Wednesday, April 25, 2007
Voicing an Opinion..... And Someone Listened... Hillary?
I have been getting emails from some of the net radio sources I listen to about the issues with the tariffs being imposed on internet radio. These tariffs will kill most internet radio stations if we cannot convince our representatives to do something about it. If you want more information, I recommend you check out SaveNetRadio.org I decided to write to my representatives about this. Senators Chuck Schumer, and Hillary Clinton, and Representative Maurice Hinchey. Hillary is the only one that wrote back, and I must say, the response seemed to be personal. Not "canned". She has earned a whole new level of respect from me. I am posting the correspondence below.
Here is the letter I sent to Hillary:
I have recently read that the US Copyright Office has released their new set of rates for the payment of royalties by Internet Radio. These rates are so high that they will put many independent web casters out of business. The music industry continues to blame the decline in purchase of retail music formats on file sharing and pirating of online music. They need to take a look at their own practices before they attack a medium that is not used for music pirating by most people. The music industry told us more than 20 years ago that when CD's became more popular than vinyl and cassettes that the cost of our music would go down, because CD's were less expensive to produce than either current format. Within 2 years of the disappearance of cassettes and vinyl, CD's cost more than twice what vinyl once did. The music industry's own greediness has driven consumers to other sources for their music. One of these is live internet radio. Listeners to live internet radio are no different than the listeners to FM radio 20 years ago. Why do we insist on punishing this new and developing format? The music industry believes that streaming internet radio can be recorded at a quality level equivalent to CD's. It cannot! It is roughly equivalent to FM radio, or not as good in many cases. We alll had the ability to record from FM radio years ago. With a high quality cassette recorder i was able to make near-CD quality recordings of FM broadcasts 20 years ago. This method of delivering music is in its infancy, and the best solution for those of us that listen at work, or in the home as an alternative to FM. Let's not kill a new technology before it has a chance to grow. Please stop the unfair excessive royalty payments being charged to internet radio and help force the music industry to admit their mistakes in turning their back on digital music until it was too late for them to compete in an honorable way. Thank you.
Here is her response:
Thank you for taking the time to contact me regarding the proposed new royalty rates for online radio. I always enjoy hearing from New Yorkers about challenging public policy issues that are important to them, and I particularly appreciate your concerns regarding the future of I nternet radio. As you may know, I am a strong supporter of maintaining an open Internet that fosters innovation. No other communications medium in recent history has had such a profound impact on the expression of speech, education, the dissemination of information and the exchange of ideas.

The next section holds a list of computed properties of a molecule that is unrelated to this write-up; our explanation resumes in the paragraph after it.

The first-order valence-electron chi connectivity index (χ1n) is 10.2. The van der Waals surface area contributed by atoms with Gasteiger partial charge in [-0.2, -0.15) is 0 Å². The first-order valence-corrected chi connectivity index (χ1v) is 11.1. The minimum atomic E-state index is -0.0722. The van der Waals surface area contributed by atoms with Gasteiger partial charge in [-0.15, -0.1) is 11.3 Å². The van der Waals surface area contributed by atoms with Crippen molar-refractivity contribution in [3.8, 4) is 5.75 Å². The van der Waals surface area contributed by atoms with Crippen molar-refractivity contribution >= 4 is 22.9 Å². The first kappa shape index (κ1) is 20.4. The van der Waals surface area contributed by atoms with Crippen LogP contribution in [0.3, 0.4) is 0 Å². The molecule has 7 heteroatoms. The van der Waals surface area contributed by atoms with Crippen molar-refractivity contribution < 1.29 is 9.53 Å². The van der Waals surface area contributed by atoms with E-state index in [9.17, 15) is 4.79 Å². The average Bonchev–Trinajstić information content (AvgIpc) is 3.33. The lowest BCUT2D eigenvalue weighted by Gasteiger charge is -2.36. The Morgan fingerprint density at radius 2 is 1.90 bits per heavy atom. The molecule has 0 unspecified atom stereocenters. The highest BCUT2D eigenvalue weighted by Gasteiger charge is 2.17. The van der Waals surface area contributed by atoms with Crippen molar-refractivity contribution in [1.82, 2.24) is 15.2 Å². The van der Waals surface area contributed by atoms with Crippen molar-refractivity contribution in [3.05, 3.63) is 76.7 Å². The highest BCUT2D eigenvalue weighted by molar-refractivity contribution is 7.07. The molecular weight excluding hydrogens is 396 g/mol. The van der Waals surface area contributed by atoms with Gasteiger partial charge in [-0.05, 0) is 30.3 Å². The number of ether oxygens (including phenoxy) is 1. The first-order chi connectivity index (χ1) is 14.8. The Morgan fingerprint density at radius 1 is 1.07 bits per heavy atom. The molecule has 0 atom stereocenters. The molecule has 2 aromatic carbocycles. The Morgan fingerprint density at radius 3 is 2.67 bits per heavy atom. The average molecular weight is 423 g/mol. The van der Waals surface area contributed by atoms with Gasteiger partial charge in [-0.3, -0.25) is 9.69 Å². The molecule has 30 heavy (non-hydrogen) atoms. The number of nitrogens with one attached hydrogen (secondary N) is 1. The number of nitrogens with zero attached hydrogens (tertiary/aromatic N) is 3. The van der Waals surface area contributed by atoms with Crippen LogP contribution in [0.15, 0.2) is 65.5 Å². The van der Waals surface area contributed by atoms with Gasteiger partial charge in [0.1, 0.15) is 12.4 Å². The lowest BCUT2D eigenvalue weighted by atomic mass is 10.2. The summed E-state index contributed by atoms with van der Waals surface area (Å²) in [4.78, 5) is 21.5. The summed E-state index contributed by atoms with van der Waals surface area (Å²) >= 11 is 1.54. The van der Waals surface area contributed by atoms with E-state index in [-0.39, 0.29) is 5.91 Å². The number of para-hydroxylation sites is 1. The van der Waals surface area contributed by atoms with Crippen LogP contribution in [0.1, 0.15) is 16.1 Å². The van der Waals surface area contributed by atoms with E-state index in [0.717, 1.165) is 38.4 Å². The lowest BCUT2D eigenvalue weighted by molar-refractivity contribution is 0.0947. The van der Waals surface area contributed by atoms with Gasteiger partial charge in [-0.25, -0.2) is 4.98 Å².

Online radio is a great example of how the Internet has helped to cultivate innovation and offered consumers access to new an d personalized information. However, the great technological and commercial progress that has come with the ongoing development of the Internet has also brought with it numerous new public policy dilemmas, such as how to balance copyright protection for music and other property with the innovation that the Internet continues to cultivate.
As you know, in March 2007 the Copyright Royalty Board (CRB) proposed a new online radio royalty structure, which would amend the system that has been in place since 2002 and establish a new scale for royalties charged to I nternet radio companies on a per-song, per-listener basis. The proposed rates will begin at 0.08 cents per song per listener, retroactive to January 1, 2006 , and will reach 0.19 cents per song per listener in 2010. The CRB has since announced that it will hear appeals of its previous ruling. Your concerns about this matter are significant and I hope that this period for appeal will enable the CRB to carefully consider points of view like yours.
Thank you again for sharing your concerns regarding these important I nternet radio issues with me. Please be assured that I will continue to follow this issue closely and that I will
keep your views in mind in the future if related measures come before the Senate. For more informa tion on my support for an open I nternet and other important issues before the United States Senate, please visit my website at http://clinton.senate.gov .
Senator Hillary Rodham Clinton
I then sent another one back, as it looks like we are losing the battle:
With 19 days to go now, it is looking pretty bad for Internet radio. Is there someway to make these people listen? My biggest concern at this point is: What's next? Is this how corporate America is going to fight innovation and diversity in the future? By making sure that emerging technologies that threaten their happy little world get taxed into oblivion?
I think that the large media conglomerates need to take a very good look at their programming and the stupid decisions they make before they pop the champagne corks on this victory.
There's something SERIOUSLY wrong with an industry that squashes a voice like Don Imus, but then allows Hip Hop and Rap music, and a disturbing video made by the VT killer. Don't get me wrong, I don't think we should censor any of this, but I see it as an example of the short-sighted thinking that is leading us to squash Internet Radio.